Date of this Version
Andrew Laws. 2022. Multi-criteria evaluation model for classifying marginal cropland in Nebraska using historical crop yield and biophysical characteristics. UNL Digital Commons.
Marginal cropland is suboptimal due to historically low and variable productivity and limiting biophysical characteristics. To support future agricultural management and policy decisions in Nebraska, U.S.A, it is important to understand where cropland is marginal for its two most economically important crops: corn (Zea mays) and soybean (Glycine max). As corn and soybean are frequently planted in a crop rotation, it is important to consider if there is a relationship with cropland marginality. Based on the current literature, there exists a need for a flexible yet robust methodology for identifying marginal land at different scales, which takes advantage of high spatial and temporal resolution data and can be applied by researchers and outreach professionals alike. This research seeks to individually identify where cropland is marginal for corn and soybean as well as classify the extent of marginality that exists. This research also seeks to classify cropland as being part of a long-term corn-soybean crop and see if marginality differs between this cropland and the remainder of cropland. Two crop-specific multi-criteria evaluations (MCE), consisting of crop production, climate, and soil criteria, was performed using Google Earth Engine to identify and classify marginal cropland. Criteria were individually thresholded before addition to the MCEs. Cropland that was classified as part of a long-term corn-soybean crop rotation was identified by factoring in the balance of corn and soybean occurrence on long established cropland.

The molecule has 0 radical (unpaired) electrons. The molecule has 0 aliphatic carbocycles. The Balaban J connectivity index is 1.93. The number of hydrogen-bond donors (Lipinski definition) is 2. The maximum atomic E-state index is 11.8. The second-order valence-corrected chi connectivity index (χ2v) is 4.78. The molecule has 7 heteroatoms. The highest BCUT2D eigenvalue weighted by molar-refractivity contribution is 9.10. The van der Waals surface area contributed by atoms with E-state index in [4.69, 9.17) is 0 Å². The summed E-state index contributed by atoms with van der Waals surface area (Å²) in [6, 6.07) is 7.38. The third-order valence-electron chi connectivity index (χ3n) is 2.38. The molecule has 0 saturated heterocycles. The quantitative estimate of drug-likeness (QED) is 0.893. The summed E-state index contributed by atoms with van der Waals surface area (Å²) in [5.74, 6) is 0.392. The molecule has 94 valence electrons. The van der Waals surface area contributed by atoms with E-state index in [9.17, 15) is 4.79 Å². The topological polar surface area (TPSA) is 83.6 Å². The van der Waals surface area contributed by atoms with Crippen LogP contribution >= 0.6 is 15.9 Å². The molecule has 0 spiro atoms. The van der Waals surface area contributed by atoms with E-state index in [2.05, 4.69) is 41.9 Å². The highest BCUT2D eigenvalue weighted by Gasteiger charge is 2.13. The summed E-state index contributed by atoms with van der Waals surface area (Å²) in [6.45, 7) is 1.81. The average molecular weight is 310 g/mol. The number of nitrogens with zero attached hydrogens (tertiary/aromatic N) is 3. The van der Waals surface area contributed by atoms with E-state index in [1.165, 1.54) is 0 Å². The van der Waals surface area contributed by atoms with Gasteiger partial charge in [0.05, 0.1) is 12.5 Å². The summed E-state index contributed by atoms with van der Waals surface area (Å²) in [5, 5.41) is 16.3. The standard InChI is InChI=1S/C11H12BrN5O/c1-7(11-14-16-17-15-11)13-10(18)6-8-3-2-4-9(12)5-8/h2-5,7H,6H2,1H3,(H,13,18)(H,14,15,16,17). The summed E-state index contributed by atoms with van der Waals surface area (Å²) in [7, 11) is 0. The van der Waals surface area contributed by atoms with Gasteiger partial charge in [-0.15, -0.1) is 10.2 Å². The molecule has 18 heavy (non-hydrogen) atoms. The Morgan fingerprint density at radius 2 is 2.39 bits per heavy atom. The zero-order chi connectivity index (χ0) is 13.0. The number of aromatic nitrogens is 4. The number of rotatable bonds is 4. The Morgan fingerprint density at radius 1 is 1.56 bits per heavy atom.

Most cropland in Nebraska has at least some marginality for corn while most has no marginality for soybean. Marginality classification is spatially distributed with increasing marginality from the northeast to the southwest. Cropland under a long-term crop rotation shows much less marginality compared to non-rotation cropland. This study improves upon previous attempts to identify marginal cropland in Nebraska by increasing spatial and temporal resolution, providing a programmatic and replicable methodology, and confining the classification to existing cropland. The implications of these findings are useful for policy makers and agricultural extension efforts in Nebraska to identify opportunities for conservation, solar energy capture, and biofuel production on cultivated land.
Advisor: Yi Qi
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